Medicine and Medical Sciences

Diarrhoea remains a significant concern among HIV-positive individuals, impacting their quality of life and treatment outcomes. This study aims to determine the prevalence and associated risk factors of diarrhoea among HIV-positive patients in Southern Nigeria. A prospective case-control study was conducted at a tertiary healthcare facility from February to November 2023. HIV-positive patients (n=450) and age-sex matched HIV-negative controls (n=450) were enrolled. Data on socio-demographics, medical history, and hygiene practices were collected using self-administered questionnaires. Stool samples were examined for parasites, and CD4+ T cell counts were determined. Statistical analysis was performed using SPSS version 20.0.The prevalence of diarrhoea was significantly higher among HIV-positive patients compared to controls (49.55% vs. 28.89%, p=0.001). Factors associated with diarrhoea in HIV-positive patients included smoking history (p=0.000*), duration of HIV infection (p=0.000*),  and frequency of alcohol consumption (p=0.039*). Hygiene practices such as hand washing after defecation (p=0.000*) and availability of toilet facilities at home (p=0.000*) were significantly associated with diarrhoea in both HIV-positive patients and control subjects. Parasitic infections were more prevalent in HIV-positive patients with diarrhoea compared to control subjects (p=0.000*). Diarrhoea is highly prevalent among HIV-positive patients in Southern Nigeria, with smoking, alcohol consumption, and poor hygiene practices contributing to its occurrence. Interventions targeting these modifiable risk factors and improving hygiene practices are essential for reducing diarrhoeal burden in this population.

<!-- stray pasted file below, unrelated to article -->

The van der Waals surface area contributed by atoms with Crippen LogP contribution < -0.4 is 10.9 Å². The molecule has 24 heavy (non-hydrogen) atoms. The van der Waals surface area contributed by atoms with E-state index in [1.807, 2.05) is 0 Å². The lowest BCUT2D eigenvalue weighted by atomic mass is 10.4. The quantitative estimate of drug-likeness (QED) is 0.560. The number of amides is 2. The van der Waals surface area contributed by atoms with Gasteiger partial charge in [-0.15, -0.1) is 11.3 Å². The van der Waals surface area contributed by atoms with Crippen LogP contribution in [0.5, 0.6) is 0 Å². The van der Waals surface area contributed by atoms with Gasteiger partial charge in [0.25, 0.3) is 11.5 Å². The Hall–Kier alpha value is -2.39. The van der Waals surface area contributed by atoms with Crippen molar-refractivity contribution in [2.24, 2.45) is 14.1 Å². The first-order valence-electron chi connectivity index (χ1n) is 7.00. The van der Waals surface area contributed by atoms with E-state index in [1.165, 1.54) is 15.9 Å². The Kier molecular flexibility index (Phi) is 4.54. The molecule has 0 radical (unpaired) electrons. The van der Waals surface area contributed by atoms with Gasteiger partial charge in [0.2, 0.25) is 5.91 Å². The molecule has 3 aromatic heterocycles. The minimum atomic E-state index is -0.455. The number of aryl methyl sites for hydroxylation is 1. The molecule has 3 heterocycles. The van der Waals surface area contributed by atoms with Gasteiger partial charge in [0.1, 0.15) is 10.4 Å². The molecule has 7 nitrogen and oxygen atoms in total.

Download Full Text - PDF